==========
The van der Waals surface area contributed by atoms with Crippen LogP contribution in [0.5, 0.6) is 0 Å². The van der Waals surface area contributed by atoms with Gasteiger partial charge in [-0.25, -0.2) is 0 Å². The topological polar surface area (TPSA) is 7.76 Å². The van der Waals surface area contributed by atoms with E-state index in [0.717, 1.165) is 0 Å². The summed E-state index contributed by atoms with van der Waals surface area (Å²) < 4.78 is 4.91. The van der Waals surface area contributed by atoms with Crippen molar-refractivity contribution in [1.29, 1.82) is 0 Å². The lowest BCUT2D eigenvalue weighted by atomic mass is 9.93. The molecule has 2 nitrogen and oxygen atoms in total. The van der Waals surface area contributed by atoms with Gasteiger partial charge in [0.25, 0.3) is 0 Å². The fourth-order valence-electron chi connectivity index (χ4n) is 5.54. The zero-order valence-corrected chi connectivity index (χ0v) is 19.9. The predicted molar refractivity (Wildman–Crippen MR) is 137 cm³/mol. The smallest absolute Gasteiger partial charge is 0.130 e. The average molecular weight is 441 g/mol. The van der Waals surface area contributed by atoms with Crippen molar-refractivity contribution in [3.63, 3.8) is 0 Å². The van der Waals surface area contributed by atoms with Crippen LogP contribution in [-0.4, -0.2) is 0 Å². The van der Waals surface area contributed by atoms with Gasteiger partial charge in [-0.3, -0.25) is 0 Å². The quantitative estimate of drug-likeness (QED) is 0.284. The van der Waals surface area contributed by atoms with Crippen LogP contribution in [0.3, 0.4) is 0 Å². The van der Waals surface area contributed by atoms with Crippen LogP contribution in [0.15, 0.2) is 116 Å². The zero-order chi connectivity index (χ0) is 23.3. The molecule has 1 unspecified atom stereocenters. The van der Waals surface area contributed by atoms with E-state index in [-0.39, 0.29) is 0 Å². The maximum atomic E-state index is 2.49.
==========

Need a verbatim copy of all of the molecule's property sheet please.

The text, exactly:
The van der Waals surface area contributed by atoms with Crippen LogP contribution in [0.5, 0.6) is 0 Å². The van der Waals surface area contributed by atoms with Gasteiger partial charge in [-0.25, -0.2) is 0 Å². The topological polar surface area (TPSA) is 7.76 Å². The van der Waals surface area contributed by atoms with E-state index in [0.717, 1.165) is 0 Å². The summed E-state index contributed by atoms with van der Waals surface area (Å²) < 4.78 is 4.91. The van der Waals surface area contributed by atoms with Crippen molar-refractivity contribution in [1.29, 1.82) is 0 Å². The lowest BCUT2D eigenvalue weighted by atomic mass is 9.93. The molecule has 2 nitrogen and oxygen atoms in total. The van der Waals surface area contributed by atoms with Gasteiger partial charge in [0.25, 0.3) is 0 Å². The fourth-order valence-electron chi connectivity index (χ4n) is 5.54. The zero-order valence-corrected chi connectivity index (χ0v) is 19.9. The predicted molar refractivity (Wildman–Crippen MR) is 137 cm³/mol. The smallest absolute Gasteiger partial charge is 0.130 e. The average molecular weight is 441 g/mol. The van der Waals surface area contributed by atoms with Crippen molar-refractivity contribution in [3.63, 3.8) is 0 Å². The van der Waals surface area contributed by atoms with Crippen LogP contribution in [-0.4, -0.2) is 0 Å². The van der Waals surface area contributed by atoms with Gasteiger partial charge in [-0.3, -0.25) is 0 Å². The quantitative estimate of drug-likeness (QED) is 0.284. The van der Waals surface area contributed by atoms with Crippen LogP contribution in [0.3, 0.4) is 0 Å². The van der Waals surface area contributed by atoms with Crippen LogP contribution in [0.15, 0.2) is 116 Å². The zero-order chi connectivity index (χ0) is 23.3. The molecule has 1 unspecified atom stereocenters. The van der Waals surface area contributed by atoms with E-state index in [-0.39, 0.29) is 0 Å². The maximum atomic E-state index is 2.49.